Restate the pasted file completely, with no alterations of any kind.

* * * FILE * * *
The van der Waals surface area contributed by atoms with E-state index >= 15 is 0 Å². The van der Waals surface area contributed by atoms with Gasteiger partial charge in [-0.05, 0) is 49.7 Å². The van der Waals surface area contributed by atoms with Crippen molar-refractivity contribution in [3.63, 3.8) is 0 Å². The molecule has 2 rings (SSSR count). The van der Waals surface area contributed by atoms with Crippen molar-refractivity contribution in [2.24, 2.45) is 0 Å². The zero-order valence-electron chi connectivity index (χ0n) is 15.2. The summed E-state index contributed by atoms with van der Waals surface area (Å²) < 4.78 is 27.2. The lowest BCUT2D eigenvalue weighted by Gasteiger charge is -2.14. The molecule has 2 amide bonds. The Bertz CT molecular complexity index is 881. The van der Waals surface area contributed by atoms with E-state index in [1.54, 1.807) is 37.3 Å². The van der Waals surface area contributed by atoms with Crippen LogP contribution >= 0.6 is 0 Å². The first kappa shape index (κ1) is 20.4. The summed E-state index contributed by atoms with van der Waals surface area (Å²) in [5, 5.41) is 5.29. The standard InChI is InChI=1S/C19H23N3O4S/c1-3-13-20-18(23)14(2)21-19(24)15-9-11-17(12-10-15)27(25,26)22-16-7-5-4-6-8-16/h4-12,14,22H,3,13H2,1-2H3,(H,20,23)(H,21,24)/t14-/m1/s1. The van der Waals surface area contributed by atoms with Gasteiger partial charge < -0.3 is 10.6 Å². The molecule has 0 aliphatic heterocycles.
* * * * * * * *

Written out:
The van der Waals surface area contributed by atoms with E-state index >= 15 is 0 Å². The van der Waals surface area contributed by atoms with Gasteiger partial charge in [-0.05, 0) is 49.7 Å². The van der Waals surface area contributed by atoms with Crippen molar-refractivity contribution in [3.63, 3.8) is 0 Å². The molecule has 2 rings (SSSR count). The van der Waals surface area contributed by atoms with Crippen molar-refractivity contribution in [2.24, 2.45) is 0 Å². The zero-order valence-electron chi connectivity index (χ0n) is 15.2. The summed E-state index contributed by atoms with van der Waals surface area (Å²) < 4.78 is 27.2. The lowest BCUT2D eigenvalue weighted by Gasteiger charge is -2.14. The molecule has 2 amide bonds. The Bertz CT molecular complexity index is 881. The van der Waals surface area contributed by atoms with E-state index in [1.54, 1.807) is 37.3 Å². The van der Waals surface area contributed by atoms with Crippen LogP contribution >= 0.6 is 0 Å². The first kappa shape index (κ1) is 20.4. The summed E-state index contributed by atoms with van der Waals surface area (Å²) in [5, 5.41) is 5.29. The standard InChI is InChI=1S/C19H23N3O4S/c1-3-13-20-18(23)14(2)21-19(24)15-9-11-17(12-10-15)27(25,26)22-16-7-5-4-6-8-16/h4-12,14,22H,3,13H2,1-2H3,(H,20,23)(H,21,24)/t14-/m1/s1. The van der Waals surface area contributed by atoms with Gasteiger partial charge < -0.3 is 10.6 Å². The molecule has 0 aliphatic heterocycles.